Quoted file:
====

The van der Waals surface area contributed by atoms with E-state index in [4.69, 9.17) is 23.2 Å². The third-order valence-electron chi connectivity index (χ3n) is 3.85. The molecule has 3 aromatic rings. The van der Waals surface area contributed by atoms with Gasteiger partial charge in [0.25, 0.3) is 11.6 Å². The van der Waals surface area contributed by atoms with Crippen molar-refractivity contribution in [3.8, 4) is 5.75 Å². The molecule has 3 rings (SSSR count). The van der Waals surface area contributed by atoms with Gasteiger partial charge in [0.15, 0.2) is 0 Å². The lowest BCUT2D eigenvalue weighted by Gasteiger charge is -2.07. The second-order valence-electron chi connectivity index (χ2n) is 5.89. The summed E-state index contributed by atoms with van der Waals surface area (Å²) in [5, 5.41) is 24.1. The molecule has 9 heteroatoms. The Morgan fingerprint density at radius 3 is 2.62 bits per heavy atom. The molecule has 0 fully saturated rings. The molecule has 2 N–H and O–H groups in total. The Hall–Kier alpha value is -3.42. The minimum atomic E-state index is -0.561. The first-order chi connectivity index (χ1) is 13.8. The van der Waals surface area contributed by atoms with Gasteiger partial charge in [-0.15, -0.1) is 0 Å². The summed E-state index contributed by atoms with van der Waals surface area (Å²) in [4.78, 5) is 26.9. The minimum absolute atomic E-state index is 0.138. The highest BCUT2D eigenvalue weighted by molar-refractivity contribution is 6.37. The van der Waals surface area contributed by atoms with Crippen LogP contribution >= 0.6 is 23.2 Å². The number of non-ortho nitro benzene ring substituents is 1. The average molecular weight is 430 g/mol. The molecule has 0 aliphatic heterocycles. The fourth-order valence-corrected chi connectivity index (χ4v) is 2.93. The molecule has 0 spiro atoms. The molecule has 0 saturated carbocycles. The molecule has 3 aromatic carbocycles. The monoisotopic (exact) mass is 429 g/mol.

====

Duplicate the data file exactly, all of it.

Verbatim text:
The van der Waals surface area contributed by atoms with E-state index in [4.69, 9.17) is 23.2 Å². The third-order valence-electron chi connectivity index (χ3n) is 3.85. The molecule has 3 aromatic rings. The van der Waals surface area contributed by atoms with Gasteiger partial charge in [0.25, 0.3) is 11.6 Å². The van der Waals surface area contributed by atoms with Crippen molar-refractivity contribution in [3.8, 4) is 5.75 Å². The molecule has 3 rings (SSSR count). The van der Waals surface area contributed by atoms with Gasteiger partial charge in [0.15, 0.2) is 0 Å². The lowest BCUT2D eigenvalue weighted by Gasteiger charge is -2.07. The second-order valence-electron chi connectivity index (χ2n) is 5.89. The summed E-state index contributed by atoms with van der Waals surface area (Å²) in [5, 5.41) is 24.1. The molecule has 9 heteroatoms. The Morgan fingerprint density at radius 3 is 2.62 bits per heavy atom. The molecule has 0 fully saturated rings. The molecule has 2 N–H and O–H groups in total. The Hall–Kier alpha value is -3.42. The minimum atomic E-state index is -0.561. The first-order chi connectivity index (χ1) is 13.8. The van der Waals surface area contributed by atoms with Gasteiger partial charge in [-0.15, -0.1) is 0 Å². The summed E-state index contributed by atoms with van der Waals surface area (Å²) in [4.78, 5) is 26.9. The minimum absolute atomic E-state index is 0.138. The highest BCUT2D eigenvalue weighted by molar-refractivity contribution is 6.37. The van der Waals surface area contributed by atoms with Crippen LogP contribution >= 0.6 is 23.2 Å². The number of non-ortho nitro benzene ring substituents is 1. The average molecular weight is 430 g/mol. The molecule has 0 aliphatic heterocycles. The fourth-order valence-corrected chi connectivity index (χ4v) is 2.93. The molecule has 0 spiro atoms. The molecule has 0 saturated carbocycles. The molecule has 3 aromatic carbocycles. The monoisotopic (exact) mass is 429 g/mol.